Tag Archive | "camangi"

Camangi Goes for 2nd-attempt with FM600 Android Tablet. Update: Video

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Camangi FM600

Update: Product page now available.

Update: We got hands-on at IFA.

httpvh://www.youtube.com/watch?v=n8ZcEgT83yc

We won’t spend too much time reminding you of the Camangi Webstation. Despite a nice look, it was a rather weak entry into the tablet market. The Camangi Market launched at the same time and promised to offer tablet-focused apps. With just 80 apps (that I can find) its no wonder that the new Camangi product will have Google applications and the all-important Market.

The Sheng Tung Development Co., Ltd. are a supplier of Tawanese good and partner to Camangi are at IFA this week. They’ve posted information about the new, FM600 model on the IFA website. I’ve highlighted the important features.

We’ll be heading to their booth as soon as we can. (Probably on Friday)

Android 2.2 with 7” Mobile Internet Device ( MID ) / Tablet / Mobile Phone.
The worldwide first release 7” Android 2.2 system.
Capacitive touch screen with best multimedia experience.
Latest Google service and full internet function. Support Android Market, Youtube online watch, Fring, Facebook, Skype, Twitter….social network platform. Google Map & Navigation in 7” screen enlarge the view.
QR code access convenient the life. Dual cameras are for webcam and camcorder to take photo & video.
Support SIM card 2G/3G signal, it just become a smartphone with large screen when SIM card slot in.
Dimensions: 179.4 x 110 x 11.05/11.25 mm
Weight: Approx. 410 g
Display : 7” WVGA (800×480) capacitive single-touch screen
Chipset : Qualcomm MSM7227 600 MHz (Snapdragon)
O.S. : Android 2.2
Internal Memory: 512MB RAM/512MB ROM, Memory Card support up to 32GB
Connectivity: WLAN 802.11 b/g , Bluetooth 2.1 + EDR, 3G SIM card slot
GSM Quad-band 850/900/1800/2100, UMTS (WCDMA) 900/1900/2100, GPRS Class 12 , GPS/AGPS
Interface: mini-USB (USB 2.0); 3.5mm audio jack
Camera: Main camera: 3 M Auto Focus, second camera: 300K VGA
Battery: 3240 mAh Li-Polymer battery, support PC USB charging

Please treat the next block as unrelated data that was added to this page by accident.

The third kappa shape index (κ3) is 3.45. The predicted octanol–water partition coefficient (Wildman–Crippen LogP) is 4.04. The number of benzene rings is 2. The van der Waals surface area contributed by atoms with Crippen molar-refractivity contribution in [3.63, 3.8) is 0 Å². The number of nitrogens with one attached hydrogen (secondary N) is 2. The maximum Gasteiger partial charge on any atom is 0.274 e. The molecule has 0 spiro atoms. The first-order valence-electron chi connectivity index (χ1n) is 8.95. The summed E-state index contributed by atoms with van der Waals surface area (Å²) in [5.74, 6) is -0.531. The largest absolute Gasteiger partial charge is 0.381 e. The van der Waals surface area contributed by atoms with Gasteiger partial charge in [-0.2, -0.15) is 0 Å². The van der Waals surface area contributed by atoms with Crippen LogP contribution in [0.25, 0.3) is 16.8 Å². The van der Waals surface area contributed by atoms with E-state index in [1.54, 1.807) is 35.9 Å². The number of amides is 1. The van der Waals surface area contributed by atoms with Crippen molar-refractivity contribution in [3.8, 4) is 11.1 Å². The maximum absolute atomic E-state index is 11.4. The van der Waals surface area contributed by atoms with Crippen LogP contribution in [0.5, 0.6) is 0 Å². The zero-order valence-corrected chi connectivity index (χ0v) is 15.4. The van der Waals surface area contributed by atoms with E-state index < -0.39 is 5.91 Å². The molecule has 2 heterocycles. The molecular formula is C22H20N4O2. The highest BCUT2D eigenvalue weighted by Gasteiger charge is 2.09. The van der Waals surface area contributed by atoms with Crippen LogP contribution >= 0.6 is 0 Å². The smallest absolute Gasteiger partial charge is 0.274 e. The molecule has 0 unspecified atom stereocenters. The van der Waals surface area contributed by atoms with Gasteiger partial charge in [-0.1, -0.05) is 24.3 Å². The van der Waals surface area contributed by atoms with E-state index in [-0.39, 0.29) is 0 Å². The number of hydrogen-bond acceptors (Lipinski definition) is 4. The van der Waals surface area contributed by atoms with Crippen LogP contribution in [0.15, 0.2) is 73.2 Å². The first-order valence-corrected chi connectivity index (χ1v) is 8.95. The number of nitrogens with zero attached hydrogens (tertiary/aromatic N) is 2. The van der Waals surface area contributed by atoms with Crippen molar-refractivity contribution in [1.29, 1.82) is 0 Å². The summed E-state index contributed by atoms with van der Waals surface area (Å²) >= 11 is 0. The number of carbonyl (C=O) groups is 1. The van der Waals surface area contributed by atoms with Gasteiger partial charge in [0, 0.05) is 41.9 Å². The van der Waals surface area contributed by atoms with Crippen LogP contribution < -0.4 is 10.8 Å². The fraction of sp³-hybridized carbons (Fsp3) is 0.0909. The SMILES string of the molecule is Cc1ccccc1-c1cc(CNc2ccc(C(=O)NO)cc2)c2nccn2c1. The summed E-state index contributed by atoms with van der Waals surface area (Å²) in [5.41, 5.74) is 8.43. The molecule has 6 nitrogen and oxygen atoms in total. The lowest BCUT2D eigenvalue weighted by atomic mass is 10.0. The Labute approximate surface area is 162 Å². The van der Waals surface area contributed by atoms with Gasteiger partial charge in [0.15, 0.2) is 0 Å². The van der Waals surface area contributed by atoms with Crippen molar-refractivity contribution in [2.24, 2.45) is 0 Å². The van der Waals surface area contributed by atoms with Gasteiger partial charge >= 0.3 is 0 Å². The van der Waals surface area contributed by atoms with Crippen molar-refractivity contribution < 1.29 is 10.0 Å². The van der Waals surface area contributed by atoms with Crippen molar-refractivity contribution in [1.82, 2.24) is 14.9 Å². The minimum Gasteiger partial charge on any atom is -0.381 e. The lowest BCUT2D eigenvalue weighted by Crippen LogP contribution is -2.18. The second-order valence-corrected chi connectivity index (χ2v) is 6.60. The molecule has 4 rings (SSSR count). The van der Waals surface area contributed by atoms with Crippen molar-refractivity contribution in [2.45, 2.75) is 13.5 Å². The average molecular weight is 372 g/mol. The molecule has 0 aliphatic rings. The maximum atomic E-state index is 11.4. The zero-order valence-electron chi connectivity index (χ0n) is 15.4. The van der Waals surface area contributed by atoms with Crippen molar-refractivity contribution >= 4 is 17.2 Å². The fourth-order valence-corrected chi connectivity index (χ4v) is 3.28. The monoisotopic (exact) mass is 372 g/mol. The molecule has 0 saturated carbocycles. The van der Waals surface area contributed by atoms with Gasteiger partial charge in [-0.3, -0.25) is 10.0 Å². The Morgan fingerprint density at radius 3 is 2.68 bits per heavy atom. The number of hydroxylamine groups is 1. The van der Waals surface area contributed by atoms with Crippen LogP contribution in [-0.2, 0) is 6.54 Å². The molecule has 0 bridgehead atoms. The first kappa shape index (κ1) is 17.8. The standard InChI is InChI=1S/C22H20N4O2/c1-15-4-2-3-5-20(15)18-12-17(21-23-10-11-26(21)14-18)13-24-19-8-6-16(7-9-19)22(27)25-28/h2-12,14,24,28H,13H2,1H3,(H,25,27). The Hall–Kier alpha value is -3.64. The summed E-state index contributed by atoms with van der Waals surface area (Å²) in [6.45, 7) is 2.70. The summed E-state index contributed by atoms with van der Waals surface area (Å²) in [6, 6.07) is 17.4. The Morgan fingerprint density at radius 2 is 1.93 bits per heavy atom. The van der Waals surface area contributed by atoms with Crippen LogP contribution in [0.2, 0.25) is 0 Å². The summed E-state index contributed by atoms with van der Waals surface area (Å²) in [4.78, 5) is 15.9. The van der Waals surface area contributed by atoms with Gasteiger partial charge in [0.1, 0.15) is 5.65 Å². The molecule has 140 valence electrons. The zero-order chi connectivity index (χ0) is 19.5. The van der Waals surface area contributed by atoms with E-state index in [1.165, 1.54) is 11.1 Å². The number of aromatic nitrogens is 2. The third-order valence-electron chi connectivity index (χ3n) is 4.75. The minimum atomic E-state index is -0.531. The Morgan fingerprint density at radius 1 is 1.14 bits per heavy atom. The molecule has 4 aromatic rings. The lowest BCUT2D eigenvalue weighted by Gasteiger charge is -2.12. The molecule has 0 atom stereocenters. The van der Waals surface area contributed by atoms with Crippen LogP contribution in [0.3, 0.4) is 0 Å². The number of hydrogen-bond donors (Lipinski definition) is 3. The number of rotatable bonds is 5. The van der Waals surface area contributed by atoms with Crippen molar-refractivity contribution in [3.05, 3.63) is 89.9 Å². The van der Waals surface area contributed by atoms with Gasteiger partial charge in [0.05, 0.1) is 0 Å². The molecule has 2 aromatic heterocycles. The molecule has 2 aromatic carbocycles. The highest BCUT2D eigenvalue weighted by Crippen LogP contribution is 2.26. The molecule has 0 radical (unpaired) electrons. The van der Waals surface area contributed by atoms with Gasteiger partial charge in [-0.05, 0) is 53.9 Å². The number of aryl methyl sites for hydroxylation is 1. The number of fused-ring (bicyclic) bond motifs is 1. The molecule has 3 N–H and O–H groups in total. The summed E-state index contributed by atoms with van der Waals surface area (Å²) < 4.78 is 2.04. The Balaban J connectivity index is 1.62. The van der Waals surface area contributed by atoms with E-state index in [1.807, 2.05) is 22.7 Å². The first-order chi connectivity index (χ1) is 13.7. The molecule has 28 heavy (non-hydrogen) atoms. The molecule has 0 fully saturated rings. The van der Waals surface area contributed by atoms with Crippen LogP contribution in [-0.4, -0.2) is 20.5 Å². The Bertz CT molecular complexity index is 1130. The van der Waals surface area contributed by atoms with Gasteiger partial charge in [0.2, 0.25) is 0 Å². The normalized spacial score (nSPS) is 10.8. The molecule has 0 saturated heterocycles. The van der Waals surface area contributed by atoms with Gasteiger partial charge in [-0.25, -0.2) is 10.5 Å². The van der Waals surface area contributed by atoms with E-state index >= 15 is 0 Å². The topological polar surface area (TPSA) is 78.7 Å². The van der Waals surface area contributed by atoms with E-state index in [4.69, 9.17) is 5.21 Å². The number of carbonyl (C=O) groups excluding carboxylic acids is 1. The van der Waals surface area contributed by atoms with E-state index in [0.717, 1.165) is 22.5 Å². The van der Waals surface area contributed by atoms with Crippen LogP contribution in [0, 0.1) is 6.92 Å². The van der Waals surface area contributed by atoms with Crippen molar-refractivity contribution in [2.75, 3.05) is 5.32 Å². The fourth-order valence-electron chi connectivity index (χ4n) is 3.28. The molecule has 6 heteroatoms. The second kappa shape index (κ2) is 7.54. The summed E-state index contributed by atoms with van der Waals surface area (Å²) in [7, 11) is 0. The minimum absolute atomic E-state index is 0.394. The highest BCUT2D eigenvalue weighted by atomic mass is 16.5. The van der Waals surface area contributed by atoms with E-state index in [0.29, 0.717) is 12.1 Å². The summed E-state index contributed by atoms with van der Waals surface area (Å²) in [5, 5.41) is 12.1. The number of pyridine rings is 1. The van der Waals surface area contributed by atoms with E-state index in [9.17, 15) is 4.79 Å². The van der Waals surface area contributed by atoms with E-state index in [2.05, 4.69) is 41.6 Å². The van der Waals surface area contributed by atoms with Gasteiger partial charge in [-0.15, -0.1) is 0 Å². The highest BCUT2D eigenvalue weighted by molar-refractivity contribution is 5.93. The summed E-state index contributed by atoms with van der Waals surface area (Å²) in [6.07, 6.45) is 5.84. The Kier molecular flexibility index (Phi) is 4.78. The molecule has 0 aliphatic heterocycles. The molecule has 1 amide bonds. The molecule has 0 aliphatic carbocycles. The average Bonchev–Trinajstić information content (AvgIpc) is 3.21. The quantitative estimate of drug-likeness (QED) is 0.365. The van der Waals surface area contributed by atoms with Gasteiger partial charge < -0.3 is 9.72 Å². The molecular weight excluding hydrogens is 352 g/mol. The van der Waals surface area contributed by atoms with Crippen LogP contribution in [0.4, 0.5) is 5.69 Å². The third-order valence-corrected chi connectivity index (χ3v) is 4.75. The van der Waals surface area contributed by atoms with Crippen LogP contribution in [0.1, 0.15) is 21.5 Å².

Less than 3 hours charging with 5V/2A AC adaptor (power-off mode)
Battery Life: Standby: up to 25 days
Talk time: up to 26 hours (GSM) / 9 hours (WCDMA)
Video playback & internet browsing: up to 5 hours
Others : G-sensor, E-compass, Vibration, microSD (TF) slot/SDHC
Video formats support: 3GP, MP4, AVI
Default: Calendar, Clock, Calculator, Browser, Camera, Cam Coder, Music, Gallery, eMail, Phone, Contact, Messaging
Pre-installed Application: Aldiko, Document-to-Go, File Browser, Note Pad, eReader
Google Applications: Android Market, Google Maps, Google Mail, Google Talk, YouTube, Navigation and more.

Via IFA Website.

Update: There’s a Camangi II too. It’s running a Samsung Cortex A8 CPU and a 5mp cam.

Update2: We were told at IFA that this product won’t have the Google Market and aplications. I think we’ll have to wait and see though because details are very unclear right now.

Android 2.2
A. CPU 1GHz – Samsung S5PV210
B. Memory

  • Ram 512 MB DDR2 – H5PS1G83EFR-S6
  • Flash 2G – SanDisk iNAND
  • SD Card 8GB SD Card

C. Display

  • LCD 7″ TFT-LCD with 1024×600 (WSVGA)
  • Touch panel 7″ Capacitive multi-touch
  • HDMI mini HDMI 1.3

D. Communication

  • 3G (miniPCIe port)
  • WiFi/BT Samsung SWB-B23
  • Power supply
  • PMIC Maxim 8698C
  • Battery (changeable)

F. Accelerometer BMA150 digital 3-axial acceleration sensor
G. Camera front-facing 5 million pixels
H. GPS module

Meet:Mobility Podcast 39 – CES 2010 Warm-up

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Meet:Mobility Podcast 38 is now up. Recorded on Dec 30th 2009.

JKK, Sascha and I talk at length about the main CES 2010 topics including Pineview, consumer tablets and other mobile computing devices. Also covered: Camangi Webstation. Viliv N5. Tegra. Predictions for 2010.

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Listen, subscribe or download the podcast at Meet:Mobility